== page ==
December 6, 2009

Alternating easy and difficult

Writing my last post about ten days ago was very helpful to me. The realization that I didn't have to think about April as a deadline for finishing Shelter gave me permission to enjoy simpler piecing projects without feeling they were a distraction from the larger work. I started up a routine that has been very productive as well as satisfying. I would "warm up" by laying out and piecing together a few blocks of the "Spectrum" quilt, and then I would move over to Shelter. To help me focus on the more difficult work, but not get overwhelmed or discouraged, I decided to limit a stint on Shelter to the length of a CD--about 40 minutes. (I generally listen to instrumental only for work that takes mental concentration--quiet jazz or solo guitar.) Alternating back and forth (though generally not doing more than one or two stretches on Shelter in any one day) has had significant results. The finished Spectrum quilt above, quilted and washed. This is 36x36. I really enjoyed making this quilt, and I think I'll do this pattern again. Below you can see the quilting a little better, along with the back. (As always, you can click on the photo to see a larger image.) I would have liked to handquilt this one--the shot cotton is so soft that the machine quilting seems crude--but I wanted to get this one out to its young recipient.

With the Spectrum quilt done, I wanted to find something else really simple, to keep up the alternation. I've had the "Turning Twenty" pattern in my drawer for a long time, and decided to adapt it for a crib quilt. I down-sized it by 50%, and ended up with this little quilt, 36x44, made from small pieces in my stash. I like Spectrum better, but it was satisfying to use up fabric that I have on hand, and this pattern is adaptable for a wide range of fabrics.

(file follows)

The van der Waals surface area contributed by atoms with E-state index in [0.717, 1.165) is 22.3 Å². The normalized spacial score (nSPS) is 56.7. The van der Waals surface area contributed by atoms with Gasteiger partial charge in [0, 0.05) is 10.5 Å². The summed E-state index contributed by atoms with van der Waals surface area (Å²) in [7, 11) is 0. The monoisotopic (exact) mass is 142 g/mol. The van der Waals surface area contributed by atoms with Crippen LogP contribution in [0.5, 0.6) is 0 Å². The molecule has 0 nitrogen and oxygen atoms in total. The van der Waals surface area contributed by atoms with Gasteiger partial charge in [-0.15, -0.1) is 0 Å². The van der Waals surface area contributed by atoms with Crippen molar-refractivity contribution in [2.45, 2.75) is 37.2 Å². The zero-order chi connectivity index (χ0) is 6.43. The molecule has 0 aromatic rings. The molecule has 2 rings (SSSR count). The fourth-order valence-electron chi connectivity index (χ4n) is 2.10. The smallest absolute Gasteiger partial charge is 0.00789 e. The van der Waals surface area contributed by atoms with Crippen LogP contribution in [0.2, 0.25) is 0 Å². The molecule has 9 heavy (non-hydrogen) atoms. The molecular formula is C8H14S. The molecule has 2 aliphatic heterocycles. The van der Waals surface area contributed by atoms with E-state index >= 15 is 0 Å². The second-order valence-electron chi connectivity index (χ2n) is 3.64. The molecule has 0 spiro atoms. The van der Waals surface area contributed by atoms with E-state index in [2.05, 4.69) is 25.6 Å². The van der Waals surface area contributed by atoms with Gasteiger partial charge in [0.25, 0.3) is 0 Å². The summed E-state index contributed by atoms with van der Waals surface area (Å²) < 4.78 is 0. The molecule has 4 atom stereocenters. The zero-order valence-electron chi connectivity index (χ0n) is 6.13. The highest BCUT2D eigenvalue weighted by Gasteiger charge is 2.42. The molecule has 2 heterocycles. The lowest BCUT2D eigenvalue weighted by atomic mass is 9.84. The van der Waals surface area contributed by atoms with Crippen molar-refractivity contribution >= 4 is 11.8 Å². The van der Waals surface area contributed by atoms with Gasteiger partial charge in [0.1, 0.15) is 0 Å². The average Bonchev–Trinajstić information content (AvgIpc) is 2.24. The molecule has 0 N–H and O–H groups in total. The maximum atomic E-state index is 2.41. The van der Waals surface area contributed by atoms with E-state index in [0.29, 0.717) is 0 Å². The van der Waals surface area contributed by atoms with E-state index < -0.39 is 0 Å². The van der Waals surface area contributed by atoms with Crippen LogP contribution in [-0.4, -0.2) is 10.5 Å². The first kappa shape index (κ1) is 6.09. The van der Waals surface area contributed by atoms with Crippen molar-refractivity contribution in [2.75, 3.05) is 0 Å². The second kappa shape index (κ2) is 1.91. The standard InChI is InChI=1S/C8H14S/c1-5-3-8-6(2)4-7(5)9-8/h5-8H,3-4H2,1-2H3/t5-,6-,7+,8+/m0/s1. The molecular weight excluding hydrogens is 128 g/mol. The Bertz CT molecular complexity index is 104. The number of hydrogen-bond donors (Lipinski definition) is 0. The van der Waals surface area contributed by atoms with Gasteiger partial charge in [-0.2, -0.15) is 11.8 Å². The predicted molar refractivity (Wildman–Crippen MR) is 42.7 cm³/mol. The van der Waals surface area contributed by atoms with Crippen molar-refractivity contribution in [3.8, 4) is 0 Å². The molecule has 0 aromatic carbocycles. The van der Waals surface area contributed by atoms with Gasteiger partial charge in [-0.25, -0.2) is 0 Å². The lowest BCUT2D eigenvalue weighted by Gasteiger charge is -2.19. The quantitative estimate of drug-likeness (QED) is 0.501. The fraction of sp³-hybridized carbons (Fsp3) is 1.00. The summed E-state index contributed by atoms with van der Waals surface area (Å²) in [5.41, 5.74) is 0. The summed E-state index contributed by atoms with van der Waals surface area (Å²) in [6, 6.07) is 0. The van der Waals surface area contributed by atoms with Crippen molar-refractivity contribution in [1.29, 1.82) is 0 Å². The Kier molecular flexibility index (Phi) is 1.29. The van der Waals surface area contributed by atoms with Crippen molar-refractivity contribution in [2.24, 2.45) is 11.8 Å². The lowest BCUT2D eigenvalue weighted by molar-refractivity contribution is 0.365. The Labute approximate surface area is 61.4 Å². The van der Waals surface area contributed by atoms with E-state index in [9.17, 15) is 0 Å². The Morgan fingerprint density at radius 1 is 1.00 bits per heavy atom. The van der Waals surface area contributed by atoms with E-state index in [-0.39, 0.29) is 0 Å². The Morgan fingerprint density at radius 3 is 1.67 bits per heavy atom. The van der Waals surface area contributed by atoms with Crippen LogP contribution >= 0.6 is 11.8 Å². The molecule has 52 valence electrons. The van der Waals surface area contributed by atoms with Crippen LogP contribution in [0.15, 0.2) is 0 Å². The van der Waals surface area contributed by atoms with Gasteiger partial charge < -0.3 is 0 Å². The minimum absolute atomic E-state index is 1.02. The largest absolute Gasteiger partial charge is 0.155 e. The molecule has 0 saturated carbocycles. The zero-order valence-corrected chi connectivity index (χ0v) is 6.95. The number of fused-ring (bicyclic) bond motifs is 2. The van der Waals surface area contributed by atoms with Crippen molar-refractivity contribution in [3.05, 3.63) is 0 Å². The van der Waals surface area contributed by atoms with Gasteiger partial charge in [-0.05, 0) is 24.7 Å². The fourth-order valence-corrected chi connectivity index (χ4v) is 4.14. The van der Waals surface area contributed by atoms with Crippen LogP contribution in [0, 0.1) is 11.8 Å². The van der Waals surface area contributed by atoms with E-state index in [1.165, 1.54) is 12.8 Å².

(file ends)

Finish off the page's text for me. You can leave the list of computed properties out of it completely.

OK, enough on the easy stuff. Here's what happened with Shelter. The next photo gives you a bit of an idea of how I lay out strata, and then have to cut away what's underneath before basting the pieces onto the stabilizer.

Once I get a section set, I baste it all together. I'm putting off the final applique until I'm sure of the composition. With it only basted, it is easy to add something in later.

Today I finished basting up the turquoise tier. I've pinned it up above the blue tier on the design wall, roughly turning under the edges to get a sense of how they'll look when they're pieced together. The piece is now about 60" wide. It will be taller once the black and then orange-red tiers are added.

(For a post that shows all four colors, and that explains the origin of this quilt, click here.)

1 comment:

  1. Penny - your blue and turquoise segments look wonderfully feather textured. Thanks for sharing the work in progress.